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A hand-guided robotic drill for cochleostomy on human cadavers

Authors Du X , Brett PN, Zhang Y, Begg P, Mitchell-Innes A, Coulson C, Irving R

Received 25 May 2017

Accepted for publication 20 December 2017

Published 20 March 2018 Volume 2018:5 Pages 13—18

DOI https://doi.org/10.2147/RSRR.S142562

Checked for plagiarism Yes

Review by Single anonymous peer review

Peer reviewer comments 2

Editor who approved publication: Dr Masoud Azodi



Xinli Du,1 Peter N Brett,2 Yu Zhang,1 Philip Begg,3 Alistair Mitchell-Innes,3 Chris Coulson,3 Richard Irving3

1Brunel Institute for Bioengineering, Brunel University London, Uxbridge, UK; 2University of Southern Queensland, Toowoomba, QLD, Australia; 3University Hospitals Birmingham NHS Foundation Trust, Birmingham, UK

Background: An arm supported robotic drill has been recently demonstrated for preparing cochleostomies in a pilot research clinical trial. In this paper, a hand-guided robotic drill is presented and tested on human cadaver trials.
Methods: The innovative smart tactile approach can automatically detect drilling mediums and decided when to stop drilling to prevent penetrating the endosteum. The smart sensing scheme has been implemented in a concept of a hand guided robotic drill.
Results: Experiments were carried out on two adult cadaveric human bodies for verifying the drilling process and successfully finished cochleostomy on three cochlea. The advantage over a system supported by a mechanical arm includes the flexibility in adjusting the trajectory to initiate cutting without slipping. Using the same concept as a conventional drilling device, the user will also be benefit from the lower setup time and cost, and lower training overhead.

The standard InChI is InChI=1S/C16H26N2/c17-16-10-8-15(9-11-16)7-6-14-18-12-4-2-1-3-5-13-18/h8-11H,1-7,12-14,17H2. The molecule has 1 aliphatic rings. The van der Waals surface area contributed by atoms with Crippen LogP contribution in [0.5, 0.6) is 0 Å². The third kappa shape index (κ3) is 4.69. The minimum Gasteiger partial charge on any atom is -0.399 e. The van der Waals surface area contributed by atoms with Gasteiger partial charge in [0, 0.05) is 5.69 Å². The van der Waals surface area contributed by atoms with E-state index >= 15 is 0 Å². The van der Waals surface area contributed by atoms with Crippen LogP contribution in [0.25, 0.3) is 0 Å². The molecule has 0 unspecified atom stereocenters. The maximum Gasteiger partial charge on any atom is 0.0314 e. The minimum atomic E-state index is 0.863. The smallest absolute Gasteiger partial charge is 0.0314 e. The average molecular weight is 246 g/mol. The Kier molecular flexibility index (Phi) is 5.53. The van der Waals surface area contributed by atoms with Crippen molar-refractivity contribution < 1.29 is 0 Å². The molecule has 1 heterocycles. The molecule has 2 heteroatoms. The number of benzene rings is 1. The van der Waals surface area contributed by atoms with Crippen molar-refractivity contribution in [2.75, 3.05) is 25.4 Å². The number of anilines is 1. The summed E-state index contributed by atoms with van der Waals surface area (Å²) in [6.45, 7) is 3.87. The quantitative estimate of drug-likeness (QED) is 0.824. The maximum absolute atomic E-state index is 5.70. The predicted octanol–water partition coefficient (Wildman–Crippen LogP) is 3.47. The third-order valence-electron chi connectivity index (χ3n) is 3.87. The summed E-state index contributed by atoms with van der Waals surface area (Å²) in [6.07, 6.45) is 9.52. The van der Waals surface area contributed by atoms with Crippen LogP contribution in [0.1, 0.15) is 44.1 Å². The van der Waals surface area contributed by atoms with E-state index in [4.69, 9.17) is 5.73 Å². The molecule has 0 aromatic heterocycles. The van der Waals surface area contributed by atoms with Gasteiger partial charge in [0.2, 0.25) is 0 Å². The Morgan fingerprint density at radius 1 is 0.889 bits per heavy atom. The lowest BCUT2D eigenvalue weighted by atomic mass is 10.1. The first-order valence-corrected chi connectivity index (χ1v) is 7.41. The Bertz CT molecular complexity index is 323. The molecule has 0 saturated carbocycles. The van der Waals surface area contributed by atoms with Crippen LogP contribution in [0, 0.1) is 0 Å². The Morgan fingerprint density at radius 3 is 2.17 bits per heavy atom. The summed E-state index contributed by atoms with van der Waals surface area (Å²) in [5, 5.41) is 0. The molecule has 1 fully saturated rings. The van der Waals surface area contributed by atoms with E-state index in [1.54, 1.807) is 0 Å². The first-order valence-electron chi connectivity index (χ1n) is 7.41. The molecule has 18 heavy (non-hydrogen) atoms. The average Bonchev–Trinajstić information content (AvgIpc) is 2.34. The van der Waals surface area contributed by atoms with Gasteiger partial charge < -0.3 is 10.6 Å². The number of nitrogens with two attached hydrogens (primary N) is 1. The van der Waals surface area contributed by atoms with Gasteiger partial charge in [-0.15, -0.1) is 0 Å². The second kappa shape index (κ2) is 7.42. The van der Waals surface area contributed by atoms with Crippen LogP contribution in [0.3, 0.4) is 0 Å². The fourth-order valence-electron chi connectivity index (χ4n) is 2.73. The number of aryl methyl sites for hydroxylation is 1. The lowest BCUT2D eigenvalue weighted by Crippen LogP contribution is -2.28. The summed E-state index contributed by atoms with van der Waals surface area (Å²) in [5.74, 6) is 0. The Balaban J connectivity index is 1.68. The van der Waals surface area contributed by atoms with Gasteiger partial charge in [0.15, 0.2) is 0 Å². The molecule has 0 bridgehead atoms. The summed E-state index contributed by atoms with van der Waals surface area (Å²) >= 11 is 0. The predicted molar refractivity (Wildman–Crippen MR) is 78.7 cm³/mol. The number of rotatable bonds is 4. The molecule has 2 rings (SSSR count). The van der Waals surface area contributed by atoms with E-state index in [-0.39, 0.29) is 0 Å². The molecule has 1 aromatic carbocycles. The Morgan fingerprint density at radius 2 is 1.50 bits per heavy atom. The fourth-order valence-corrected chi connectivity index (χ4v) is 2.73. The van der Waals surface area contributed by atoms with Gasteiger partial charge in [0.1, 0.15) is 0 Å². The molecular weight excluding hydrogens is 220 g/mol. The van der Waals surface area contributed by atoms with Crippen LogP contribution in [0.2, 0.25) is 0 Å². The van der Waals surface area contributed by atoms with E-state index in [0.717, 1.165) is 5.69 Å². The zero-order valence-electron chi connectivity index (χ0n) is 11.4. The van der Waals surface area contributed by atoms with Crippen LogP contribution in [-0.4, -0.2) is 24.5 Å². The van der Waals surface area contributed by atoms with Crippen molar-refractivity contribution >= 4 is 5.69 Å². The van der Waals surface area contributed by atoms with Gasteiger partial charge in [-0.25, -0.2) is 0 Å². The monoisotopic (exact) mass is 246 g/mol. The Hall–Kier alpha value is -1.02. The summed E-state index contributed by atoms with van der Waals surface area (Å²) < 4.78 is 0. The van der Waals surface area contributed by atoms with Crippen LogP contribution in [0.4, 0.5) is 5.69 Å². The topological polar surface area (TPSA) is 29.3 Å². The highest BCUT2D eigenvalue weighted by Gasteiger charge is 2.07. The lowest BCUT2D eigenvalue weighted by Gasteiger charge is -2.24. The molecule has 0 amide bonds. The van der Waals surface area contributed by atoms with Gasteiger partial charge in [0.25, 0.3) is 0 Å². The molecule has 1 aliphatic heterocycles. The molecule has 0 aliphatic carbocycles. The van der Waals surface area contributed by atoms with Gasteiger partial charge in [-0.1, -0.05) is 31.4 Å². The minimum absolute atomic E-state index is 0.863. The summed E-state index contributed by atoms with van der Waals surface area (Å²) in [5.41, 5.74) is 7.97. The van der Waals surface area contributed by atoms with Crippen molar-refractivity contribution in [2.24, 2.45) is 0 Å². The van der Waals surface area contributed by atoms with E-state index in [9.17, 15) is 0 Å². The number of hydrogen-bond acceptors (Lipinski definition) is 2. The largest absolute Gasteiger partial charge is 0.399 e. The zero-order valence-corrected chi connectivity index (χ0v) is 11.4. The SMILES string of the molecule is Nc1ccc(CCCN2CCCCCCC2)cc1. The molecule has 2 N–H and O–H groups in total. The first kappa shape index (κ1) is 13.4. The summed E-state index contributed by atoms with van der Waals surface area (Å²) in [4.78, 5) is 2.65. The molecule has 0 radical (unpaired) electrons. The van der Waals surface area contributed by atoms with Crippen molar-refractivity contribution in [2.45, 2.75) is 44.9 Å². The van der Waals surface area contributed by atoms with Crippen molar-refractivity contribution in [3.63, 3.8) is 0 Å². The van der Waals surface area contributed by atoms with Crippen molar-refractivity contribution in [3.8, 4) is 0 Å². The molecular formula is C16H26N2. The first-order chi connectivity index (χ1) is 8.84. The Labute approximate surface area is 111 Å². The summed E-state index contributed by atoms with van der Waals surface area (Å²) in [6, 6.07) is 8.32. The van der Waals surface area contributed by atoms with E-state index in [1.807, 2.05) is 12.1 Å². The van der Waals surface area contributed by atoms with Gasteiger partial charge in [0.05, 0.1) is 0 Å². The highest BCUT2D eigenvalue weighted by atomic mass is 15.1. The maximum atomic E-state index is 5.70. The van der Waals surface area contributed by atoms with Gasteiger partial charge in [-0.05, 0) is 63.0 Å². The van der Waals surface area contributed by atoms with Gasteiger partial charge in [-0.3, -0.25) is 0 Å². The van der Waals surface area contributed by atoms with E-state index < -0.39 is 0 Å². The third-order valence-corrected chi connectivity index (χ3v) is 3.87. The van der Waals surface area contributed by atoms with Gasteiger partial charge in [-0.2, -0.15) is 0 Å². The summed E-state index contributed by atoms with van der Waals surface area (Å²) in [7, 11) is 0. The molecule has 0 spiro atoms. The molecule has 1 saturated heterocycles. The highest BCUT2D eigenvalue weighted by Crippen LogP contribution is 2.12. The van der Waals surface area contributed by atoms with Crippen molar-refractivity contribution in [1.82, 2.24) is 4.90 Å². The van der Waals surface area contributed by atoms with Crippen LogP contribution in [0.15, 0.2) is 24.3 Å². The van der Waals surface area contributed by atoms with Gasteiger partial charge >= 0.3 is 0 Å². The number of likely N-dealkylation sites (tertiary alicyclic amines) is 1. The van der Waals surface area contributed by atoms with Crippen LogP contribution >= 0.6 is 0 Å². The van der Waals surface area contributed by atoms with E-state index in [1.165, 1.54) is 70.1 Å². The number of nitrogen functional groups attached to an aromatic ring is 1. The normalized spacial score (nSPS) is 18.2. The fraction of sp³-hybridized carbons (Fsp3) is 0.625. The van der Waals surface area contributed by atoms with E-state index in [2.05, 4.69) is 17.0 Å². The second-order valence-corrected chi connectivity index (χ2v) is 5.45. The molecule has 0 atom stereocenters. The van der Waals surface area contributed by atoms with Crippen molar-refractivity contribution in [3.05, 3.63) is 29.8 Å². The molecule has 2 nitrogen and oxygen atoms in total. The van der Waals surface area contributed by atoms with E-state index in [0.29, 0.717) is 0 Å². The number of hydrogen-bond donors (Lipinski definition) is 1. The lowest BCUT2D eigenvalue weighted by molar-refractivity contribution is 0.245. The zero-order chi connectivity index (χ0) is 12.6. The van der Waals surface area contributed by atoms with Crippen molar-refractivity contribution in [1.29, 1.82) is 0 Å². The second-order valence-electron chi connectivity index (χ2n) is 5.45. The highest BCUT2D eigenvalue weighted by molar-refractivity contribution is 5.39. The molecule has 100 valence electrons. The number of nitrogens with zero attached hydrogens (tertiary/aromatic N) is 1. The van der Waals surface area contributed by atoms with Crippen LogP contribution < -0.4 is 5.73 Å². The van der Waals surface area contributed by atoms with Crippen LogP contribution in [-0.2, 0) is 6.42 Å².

Conclusion: The hand-guided robotic drill was recently developed for testing on human cadavers. The robotic drill successfully prepared cochleostomies in all three cases.

Keywords: surgical robot, hand guided robot, smart sensing, drilling cochleostomies, hearing preservation, cochlear implantation

Introduction

Over the last 30 years, robotic surgery has made its mark as a precise mean of tool deployment in surgical procedures.1,2 It has demonstrated consistent results35 for certain procedures, such as laparoscopic surgery, with reduced length of stay and blood loss.6,7 For many other procedures, the upfront cost, consumable costs, surgeon training overhead, and maintenance of a large system cannot be justified.8 At the meanwhile, a number of hand-guided robotic systems, which are smaller and intuitive to use, have been developed, for example, assisting gripping tissues (laparoscopy), guiding hand-held instruments, and cutting applications (knee joint replacement surgery).812 Hand-held robots have the advantage of being compact and easily integrated into routine surgical practice. These devices have a physically smaller footprint, make use of much of the surgeon’s existing dexterity, and are typically lower in cost with minimal setup time and lower training overhead.13 The development of such devices faces the crucial challenge of achieving successful results within a less-structured working environment such as deforming tissue, and they need the robustness to accomplish this with disturbances both induced by surgeon and patient motions. Sensing systems, protocol, and configuration need to address this challenge.

An innovative tactile method to automatically discriminate mediums and structures ahead on a cutting tool trajectory has been demonstrated successfully in surgery to produce precise cochleostomies.14 The method enables preservation of fine tissue structures by simultaneous determining of the state of the process and automatically stopping the drilling if undesired drilling medium is detected. Most importantly, this is used to achieve high tissue preservation and low tissue trauma in surgery.1517 This tactile tissue-guided sensing approach enables extension of an arm-supported robotic drill explored as a hand-guided unit. It relies on an innovative method for tactile sensing to determine and respond to the state of both the tissue being drilled and the tissue about to be drilled.